The word ‘’Mindfulness’’ has recently become very popular in western culture. The subject has been discussed on popular day time television shows, radio programmes, online forums and written about in the health sections of magazines and newspapers.

But what is it?

Mindfulness can be defined in different ways.

Jon Kabat-Zinn, thought to be the pioneer who introduced mindfulness to western societies describes it as ‘’Paying attention in a particular way on purpose in the present moment and non-judgementally”

The Cambridge dictionary defines it as “The practice of being aware of your body, mind and feelings in the present moment and thought to create a feeling of calm”

Wikipedia describes it as “The psychological process of bringing one’s attention to the internal and external experiences occurring in the present moment which can be developed through the practice of meditation and other training” and Vietnamese Buddhist monk and peace activist Thich Nhat Hanh says “Mindfulness shows us what is happening in our bodies, our emotions, our minds, and in the world. Through mindfulness, we avoid harming ourselves and others.

The most obvious connection between the above descriptions of mindfulness has to do with paying to attention to the present moment in a non-judgemental way.  Some methods focus internally by directing attention to the body and thoughts.  Other definitions focus externally by creating awareness of what is going on around you in one’s immediate environment.  What sits at the heart of mindfulness though, is being fully engaged and involved in the present moment, concentrating fully on the task at hand, current responsibilities, thoughts, feelings and physical sensations.

The opposite of mindfulness is mindlessness which may be defined as  “unaware of what you are doing at the present time because of distractions”

An example might be starting a task with the intention of writing an e-mail, only to find a couple of hours later that the task hasn’t been performed because of being distracted frequently, by opening up unrelated browser windows, like social network sites etc.

Another example might be sitting in front of the television with a meal on a tray, and not even noticing or giving thought to the taste, texture and aroma of the meal.  It is quite possible that there is later absolutely no recollection of what was actually eaten, because of the television distraction.

Mindfulness is not a new concept insofar as its practice has its origins in Vedic religions, Yoga and Buddhism, which suggest that some form of mindfulness has been practised by people for thousands of years.

Perhaps the biggest influence on bringing mindfulness from the East to the West, at least recently, was Jon Kabat-Zinn, who developed Mindfulness-Based Stress Reduction (MBSR.   This is aimed at anyone looking to reduce their levels of stress.   Kabat-Zinn learned about and studied, mindfulness under several Buddhist teachers, including Thich Nhat Hanh who is also an influential and popular figure in western mindfulness. This gave Kabat-Zinn an Eastern foundation that he integrated with Western psychology to develop (MBSR)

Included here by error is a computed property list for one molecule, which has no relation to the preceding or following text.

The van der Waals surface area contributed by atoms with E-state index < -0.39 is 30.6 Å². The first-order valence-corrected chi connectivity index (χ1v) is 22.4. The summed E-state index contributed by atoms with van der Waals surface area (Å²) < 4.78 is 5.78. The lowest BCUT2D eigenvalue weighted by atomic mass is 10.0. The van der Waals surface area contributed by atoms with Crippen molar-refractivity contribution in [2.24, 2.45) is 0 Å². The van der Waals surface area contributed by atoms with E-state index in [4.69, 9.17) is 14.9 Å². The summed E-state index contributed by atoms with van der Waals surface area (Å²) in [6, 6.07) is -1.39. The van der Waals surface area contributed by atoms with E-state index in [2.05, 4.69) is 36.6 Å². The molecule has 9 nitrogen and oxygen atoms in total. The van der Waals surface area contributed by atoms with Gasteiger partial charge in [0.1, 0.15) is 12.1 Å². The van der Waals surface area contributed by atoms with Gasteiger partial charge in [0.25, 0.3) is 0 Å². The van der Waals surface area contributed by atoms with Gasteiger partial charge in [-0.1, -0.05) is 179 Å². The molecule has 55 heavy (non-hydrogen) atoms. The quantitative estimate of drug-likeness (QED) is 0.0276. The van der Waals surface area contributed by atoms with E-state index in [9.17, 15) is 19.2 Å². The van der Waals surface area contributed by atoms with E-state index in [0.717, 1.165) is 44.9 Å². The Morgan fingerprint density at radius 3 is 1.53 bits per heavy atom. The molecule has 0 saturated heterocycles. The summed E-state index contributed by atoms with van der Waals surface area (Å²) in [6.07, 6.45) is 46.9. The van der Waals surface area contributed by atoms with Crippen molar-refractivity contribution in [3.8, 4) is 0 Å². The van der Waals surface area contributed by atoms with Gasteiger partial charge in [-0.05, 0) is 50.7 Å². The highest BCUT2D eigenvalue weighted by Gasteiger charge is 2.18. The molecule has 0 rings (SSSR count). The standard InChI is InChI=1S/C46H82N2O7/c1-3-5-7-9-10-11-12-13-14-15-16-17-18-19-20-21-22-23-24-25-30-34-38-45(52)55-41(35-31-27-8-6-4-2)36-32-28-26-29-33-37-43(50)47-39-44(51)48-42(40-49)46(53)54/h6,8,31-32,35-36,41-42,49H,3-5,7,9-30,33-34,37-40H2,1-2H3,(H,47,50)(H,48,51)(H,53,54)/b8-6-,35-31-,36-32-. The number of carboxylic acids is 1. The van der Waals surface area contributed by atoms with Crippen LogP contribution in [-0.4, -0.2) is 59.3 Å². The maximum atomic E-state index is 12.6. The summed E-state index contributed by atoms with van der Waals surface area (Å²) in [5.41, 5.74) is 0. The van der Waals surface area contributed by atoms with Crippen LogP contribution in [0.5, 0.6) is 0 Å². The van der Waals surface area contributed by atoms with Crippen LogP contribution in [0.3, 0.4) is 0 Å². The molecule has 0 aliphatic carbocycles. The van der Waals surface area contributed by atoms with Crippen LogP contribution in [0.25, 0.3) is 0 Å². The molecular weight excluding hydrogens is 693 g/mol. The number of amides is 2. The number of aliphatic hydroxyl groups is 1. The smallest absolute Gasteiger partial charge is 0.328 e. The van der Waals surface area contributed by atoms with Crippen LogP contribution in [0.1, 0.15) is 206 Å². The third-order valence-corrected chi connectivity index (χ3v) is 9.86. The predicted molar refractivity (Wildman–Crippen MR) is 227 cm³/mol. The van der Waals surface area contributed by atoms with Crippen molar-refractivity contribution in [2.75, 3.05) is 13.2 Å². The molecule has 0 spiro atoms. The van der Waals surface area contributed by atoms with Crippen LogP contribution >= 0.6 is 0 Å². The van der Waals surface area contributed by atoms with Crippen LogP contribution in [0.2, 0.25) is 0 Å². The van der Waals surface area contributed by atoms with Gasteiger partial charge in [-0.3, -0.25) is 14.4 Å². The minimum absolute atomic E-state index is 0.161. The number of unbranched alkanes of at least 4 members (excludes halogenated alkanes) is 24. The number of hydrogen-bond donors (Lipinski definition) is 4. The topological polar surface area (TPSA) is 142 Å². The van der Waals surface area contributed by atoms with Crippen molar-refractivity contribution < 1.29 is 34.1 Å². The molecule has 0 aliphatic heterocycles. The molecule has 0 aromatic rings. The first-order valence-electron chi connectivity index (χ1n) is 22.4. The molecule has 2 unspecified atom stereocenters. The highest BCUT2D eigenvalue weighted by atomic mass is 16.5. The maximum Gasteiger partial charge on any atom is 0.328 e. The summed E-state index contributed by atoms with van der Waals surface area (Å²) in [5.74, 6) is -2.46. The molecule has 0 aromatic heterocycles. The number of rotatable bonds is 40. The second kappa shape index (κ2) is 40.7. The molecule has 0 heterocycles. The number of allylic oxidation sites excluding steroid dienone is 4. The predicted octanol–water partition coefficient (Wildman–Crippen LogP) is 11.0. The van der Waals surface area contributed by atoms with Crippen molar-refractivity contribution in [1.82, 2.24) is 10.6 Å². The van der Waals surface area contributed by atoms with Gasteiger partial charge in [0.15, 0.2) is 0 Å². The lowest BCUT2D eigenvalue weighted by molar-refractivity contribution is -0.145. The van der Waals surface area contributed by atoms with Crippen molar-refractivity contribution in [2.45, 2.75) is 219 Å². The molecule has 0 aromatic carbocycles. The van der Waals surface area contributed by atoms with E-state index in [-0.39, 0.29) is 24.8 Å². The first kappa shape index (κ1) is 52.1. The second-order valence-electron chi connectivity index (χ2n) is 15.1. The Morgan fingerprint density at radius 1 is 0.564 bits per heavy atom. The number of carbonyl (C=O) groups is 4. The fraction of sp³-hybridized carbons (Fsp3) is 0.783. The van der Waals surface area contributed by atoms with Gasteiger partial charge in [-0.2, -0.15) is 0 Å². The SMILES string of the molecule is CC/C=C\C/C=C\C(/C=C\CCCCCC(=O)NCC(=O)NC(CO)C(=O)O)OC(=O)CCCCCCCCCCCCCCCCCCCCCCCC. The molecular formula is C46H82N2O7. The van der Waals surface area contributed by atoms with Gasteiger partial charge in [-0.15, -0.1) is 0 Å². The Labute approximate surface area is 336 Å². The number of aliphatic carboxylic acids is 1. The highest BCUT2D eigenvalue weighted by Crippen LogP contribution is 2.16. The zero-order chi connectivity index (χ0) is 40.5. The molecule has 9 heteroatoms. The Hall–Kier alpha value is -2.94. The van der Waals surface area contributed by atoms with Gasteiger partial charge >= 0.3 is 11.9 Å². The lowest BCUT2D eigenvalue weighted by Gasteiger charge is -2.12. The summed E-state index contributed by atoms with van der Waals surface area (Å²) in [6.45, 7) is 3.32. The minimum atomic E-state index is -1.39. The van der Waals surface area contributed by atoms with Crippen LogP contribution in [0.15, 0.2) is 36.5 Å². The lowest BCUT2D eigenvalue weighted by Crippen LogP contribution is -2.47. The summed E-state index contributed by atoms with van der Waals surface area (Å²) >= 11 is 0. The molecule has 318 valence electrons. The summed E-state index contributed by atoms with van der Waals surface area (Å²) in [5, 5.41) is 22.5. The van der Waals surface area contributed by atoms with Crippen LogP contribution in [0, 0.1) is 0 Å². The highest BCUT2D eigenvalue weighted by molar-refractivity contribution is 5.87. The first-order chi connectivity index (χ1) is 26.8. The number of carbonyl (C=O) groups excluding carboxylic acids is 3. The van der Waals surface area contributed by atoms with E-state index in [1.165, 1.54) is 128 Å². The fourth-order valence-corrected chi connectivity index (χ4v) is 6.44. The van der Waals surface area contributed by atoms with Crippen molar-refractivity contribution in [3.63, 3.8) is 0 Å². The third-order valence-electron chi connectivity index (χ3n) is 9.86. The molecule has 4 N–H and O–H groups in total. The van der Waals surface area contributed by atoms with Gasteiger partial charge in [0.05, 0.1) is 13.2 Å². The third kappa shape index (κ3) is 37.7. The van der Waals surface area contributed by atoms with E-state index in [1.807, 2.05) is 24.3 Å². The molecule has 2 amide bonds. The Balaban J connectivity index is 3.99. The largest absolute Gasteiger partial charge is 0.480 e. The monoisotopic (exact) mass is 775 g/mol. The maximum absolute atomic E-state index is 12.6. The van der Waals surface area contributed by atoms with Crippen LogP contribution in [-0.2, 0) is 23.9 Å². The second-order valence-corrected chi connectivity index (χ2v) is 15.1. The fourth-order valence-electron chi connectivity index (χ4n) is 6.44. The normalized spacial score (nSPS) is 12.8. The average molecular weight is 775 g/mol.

This integration with Western science was a crucial aspect in helping mindfulness gain widespread popularity here in the west.

Kabat-Zinn’s MBSR served as an inspiration for a different mindfulness-based therapy system known as Mindfulness-Based Cognitive Therapy (MBCT) aimed at treating major depressive disorders.

Western science has now evolved to the point where it can evaluate the effectiveness of practising mindfulness, making mindfulness an attractive option for those who tend to be a little sceptical of Eastern traditions.

The Western version of mindfulness and its methods doesn’t require you to become a Buddhist.  It is a question of retraining the mind to think in a different way.   It is a new way of looking at all the aspects of your life so that you become more aware and less dragged down by worries and anxiety.   When you incorporate this new way of thinking into your life, it is possible to experience a difference and perhaps begin to enjoy life a little more.

Mindfulness is not without its critics.   One clinical psychologist has said that meditation was primarily designed not to make us happier, but to destroy our sense of individual self, who we feel and think we are most of the time and this aspect of mindfulness is often overlooked in the science and media stories about it.

There have also been several published case reports and observational studies, where people’s experiences of meditation were distressing enough to warrant further treatment due to meditation-induced psychosis, mania, depersonalisation, anxiety, panic and re-experiencing traumatic memories.

There shouldn’t be any issues if taught and practised properly because part of the mindfulness process includes incorporating the concept of detachment and non-attachment to thoughts.


Mindfulness practice and philosophy

Mindfulness can -

  • Reduce rumination and overthinking. Rumination is considered to be a maladaptive form of self-reflection that can have an addictive quality. When looping negative thoughts, brooding and thinking about the past, you put yourself at greater risk of mental health issues.
  • Decrease the levels of stress hormone Cortisol.
  • Improve memory, concentration and general performance. Mindfulness has been shown to improve focus, memory and reading comprehension, as well as reducing a wandering mind.